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This information comes from the listings of Non-Prefixed and Non-Suffixed aircraft reviewed by me in the archives of the National Air & Space Museum (NASM), Washington, DC.


Your copy of the "Davis-Monthan Airfield Register" with all the pilots' signatures and helpful cross-references to pilots and their aircraft is available at the link. Or use this FORM to order a copy signed by the author. ISBN 978-0-9843074-0-1.


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This is an example of where, sure, the airplane is important, but it's the pilot that outshines everything else. NC549K landed at Tucson three times during 1932-33, each time flown solo by Robert N. Buck. Please follow his link for information about this Davis-Monthan pilot who was to become one of the stars of the trade, as well as an articulate author of books that capture the essence of what it's like to fly through most of the 20th century.

NC549K (S/N 49) is a Pitcairn model PA-6 "Mailwing". It was manufactured August 10,1929 as a three-place, single-engine biplane with a Wright 220HP engine (although not mentioned in the NASM record, the engine was a J-5). According to the NASM data sheet, it sold initially to the Long Island Flying Corp., Sayville, NY. The NASM record is practically non-existent for the airplane, the preceeding being all there is on the data card.

Image, below, is of the company order sheet for the first owner's purchase of his PA-6. Thanks to David Pitcairn for sharing this historic document with us directly from the Pitcairn corporate archives. Note the discrepancy in the identification of the initial owner. Note also the colors of the aircraft as delivered from the factory on August 10, 1929.

Order Sheet, NC549K (Source: Pitcairn)
Order Sheet, NC549K

After Buck acquired it, "Yankee Clipper" was painted on the fuselage under the front cockpit in declaration of Buck's Massachusetts heritage. There is no indication on this sales sheet or the NASM data card of when Buck purchased NC549K.

Buck's three landings at Tucson were on Sunday August 14, 1932 westbound from El Paso, TX to Los Angeles, CA, a week later on Monday August 22nd, and finally a little over a year later on Sunday October 8, 1933. This final flight originated in Phoenix, AZ, but he did not state a destination. His landings in 1932 were related to a record attempt to Mexico City. Please follow the link to Buck's biography page, above, to learn about this, as well as his Junior Transcontinental Speed Record that he set in 1930. Also at his page is is a very nice profile photograph of NC549K.

Additional images of the airplane on the ground and in the air are in the photo section of Buck's book North Star Over My Shoulder.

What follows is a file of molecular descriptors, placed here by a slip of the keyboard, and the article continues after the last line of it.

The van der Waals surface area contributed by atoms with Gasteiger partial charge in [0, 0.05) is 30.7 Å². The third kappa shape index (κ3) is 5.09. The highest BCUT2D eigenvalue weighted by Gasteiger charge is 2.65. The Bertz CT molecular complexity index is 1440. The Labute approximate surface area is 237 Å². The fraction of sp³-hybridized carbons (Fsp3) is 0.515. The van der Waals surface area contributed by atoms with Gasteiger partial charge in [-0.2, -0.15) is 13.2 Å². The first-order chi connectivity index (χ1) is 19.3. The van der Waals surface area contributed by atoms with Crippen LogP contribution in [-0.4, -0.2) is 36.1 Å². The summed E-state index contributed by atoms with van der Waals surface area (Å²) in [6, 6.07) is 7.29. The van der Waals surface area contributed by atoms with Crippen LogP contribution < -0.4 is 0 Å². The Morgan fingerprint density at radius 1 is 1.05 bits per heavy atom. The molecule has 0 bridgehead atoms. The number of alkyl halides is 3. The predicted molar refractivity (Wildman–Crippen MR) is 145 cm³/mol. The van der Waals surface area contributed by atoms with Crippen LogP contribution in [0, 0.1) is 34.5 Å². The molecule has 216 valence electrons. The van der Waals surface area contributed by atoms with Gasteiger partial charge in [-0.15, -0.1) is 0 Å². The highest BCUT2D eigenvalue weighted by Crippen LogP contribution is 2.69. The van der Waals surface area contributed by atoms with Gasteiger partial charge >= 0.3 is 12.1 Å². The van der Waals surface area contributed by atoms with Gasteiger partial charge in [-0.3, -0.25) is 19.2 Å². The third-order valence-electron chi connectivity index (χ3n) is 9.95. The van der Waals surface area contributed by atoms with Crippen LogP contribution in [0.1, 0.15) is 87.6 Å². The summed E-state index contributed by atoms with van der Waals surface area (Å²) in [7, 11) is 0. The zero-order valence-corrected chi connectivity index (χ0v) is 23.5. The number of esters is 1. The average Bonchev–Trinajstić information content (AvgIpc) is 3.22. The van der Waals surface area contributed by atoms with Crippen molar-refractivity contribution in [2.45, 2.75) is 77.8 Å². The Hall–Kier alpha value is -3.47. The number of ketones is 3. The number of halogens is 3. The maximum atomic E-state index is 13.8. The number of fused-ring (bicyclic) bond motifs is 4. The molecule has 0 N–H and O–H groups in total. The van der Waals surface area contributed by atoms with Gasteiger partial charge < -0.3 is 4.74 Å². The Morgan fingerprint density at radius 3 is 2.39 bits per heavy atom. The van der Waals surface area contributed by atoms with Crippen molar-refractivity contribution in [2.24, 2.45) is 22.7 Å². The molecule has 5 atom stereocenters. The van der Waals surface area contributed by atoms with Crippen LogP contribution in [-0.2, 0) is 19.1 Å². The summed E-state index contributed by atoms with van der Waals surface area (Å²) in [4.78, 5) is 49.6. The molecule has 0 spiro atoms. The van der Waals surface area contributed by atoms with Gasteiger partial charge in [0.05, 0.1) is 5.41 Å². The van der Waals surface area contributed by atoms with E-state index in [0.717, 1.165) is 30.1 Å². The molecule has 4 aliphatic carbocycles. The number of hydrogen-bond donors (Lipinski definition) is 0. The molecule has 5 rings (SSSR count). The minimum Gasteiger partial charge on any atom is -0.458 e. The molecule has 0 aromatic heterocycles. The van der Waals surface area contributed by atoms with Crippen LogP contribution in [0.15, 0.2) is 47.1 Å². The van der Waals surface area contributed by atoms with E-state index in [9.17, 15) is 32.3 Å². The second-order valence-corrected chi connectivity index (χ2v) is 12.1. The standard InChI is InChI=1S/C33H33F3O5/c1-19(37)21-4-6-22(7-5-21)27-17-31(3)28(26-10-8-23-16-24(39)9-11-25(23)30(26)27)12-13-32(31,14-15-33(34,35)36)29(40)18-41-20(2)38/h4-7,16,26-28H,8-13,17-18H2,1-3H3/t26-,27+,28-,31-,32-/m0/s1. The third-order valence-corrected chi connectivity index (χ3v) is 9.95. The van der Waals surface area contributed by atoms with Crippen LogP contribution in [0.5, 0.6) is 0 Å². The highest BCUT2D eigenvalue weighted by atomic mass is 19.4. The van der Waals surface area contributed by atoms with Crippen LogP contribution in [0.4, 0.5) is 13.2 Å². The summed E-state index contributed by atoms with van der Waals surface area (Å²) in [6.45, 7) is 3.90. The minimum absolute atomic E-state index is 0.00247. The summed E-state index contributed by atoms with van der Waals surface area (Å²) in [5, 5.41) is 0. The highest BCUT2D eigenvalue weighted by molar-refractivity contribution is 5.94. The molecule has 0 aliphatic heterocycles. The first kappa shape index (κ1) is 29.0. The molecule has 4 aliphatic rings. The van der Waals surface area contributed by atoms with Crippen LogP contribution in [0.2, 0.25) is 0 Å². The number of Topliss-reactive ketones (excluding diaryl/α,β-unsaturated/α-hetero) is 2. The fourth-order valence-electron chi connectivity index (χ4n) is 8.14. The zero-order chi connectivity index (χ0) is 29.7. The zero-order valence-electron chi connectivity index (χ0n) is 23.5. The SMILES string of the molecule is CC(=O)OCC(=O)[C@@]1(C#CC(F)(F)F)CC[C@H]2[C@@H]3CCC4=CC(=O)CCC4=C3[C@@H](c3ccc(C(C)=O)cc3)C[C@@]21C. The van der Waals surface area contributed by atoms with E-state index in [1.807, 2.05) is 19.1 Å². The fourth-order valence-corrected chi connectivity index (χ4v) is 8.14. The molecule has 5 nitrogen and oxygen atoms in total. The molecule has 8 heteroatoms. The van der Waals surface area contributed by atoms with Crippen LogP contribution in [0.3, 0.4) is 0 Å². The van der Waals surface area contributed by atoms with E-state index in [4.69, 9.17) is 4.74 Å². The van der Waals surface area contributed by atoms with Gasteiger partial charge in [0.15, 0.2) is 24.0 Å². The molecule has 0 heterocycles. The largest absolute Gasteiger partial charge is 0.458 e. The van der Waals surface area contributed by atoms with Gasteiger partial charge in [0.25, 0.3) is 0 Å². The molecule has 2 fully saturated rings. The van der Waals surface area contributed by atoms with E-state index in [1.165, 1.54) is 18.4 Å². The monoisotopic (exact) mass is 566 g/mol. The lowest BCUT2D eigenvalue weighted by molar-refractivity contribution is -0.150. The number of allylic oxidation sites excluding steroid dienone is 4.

Update of 07/26/10 Below, an image of Bob Buck with his parents in the front cockpit of his Pitcairn, NC549K. This photograph is shared with us by friend of, Tim Kalina. You can make out the beginning of "YANKEE CLIPPER" painted on the fuselage under the front cockpit. He also plugged the Sky Scouts of America.

Robert Buck in NC549K Carrying His Parents, September 4, 1931 (Source: Kalina)
Robert Buck in NC549K Carrying His Parents, September 4, 1931 (Source: Kalina)

Below, the caption on the back of the photograph above.

Caption, Robert Buck in NC549K Carrying His Parents, September 4, 1931 (Source: Kalina)
Caption, Robert Buck in NC549K Carrying His Parents, September 4, 1931 (Source: Kalina)

Below, from David Pitcairn, a total profile of NC549K, which clearly shows the fuselage markings.

NC549K, Date & Location Unknown (Source: Pitcairn)
NC549K, Date & Location Unknown (Source: Pitcairn)

Mr. Pitcairn cites pilot Buck's1931 book, "Burning up the Sky", wherein he writes, "I have been thinking and talking to my friends about establishing an organization that would teach juniors what they want to know; how to fly if they so desire; and the art of gliding as well.... I was considering this plan one day, and was wondering whether this instruction might not be carried out, perhaps at camps, when the telephone rang and Mr. Palmer Davidson, Aviation Editor of the Newark Star Eagle, asked me  to have luncheon with him.  We met, and to my surprise Mr. Davidson had the same idea in mind.  We got together and formed what we think will be one of the big aviation organizations of the future, to be called the 'Sky Scouts of America.' .... This organization is in no way a commercial thing.  Our object is to teach the young people about aviation.... Instead of troop organizations we will have hangars."


Dossier 3.1.29

THIS PAGE UPLOADED: 01/18/08 REVISED: 10/05/09, 07/26/10, 08/18/10, 09/30/10

The Register
I'm looking for photographs of this airplane to include on this page. If you have one or more you'd like to share, please use this FORM to contact me.
Thanks to David Pitcairn and Tim Kalina for the photographs on this page.
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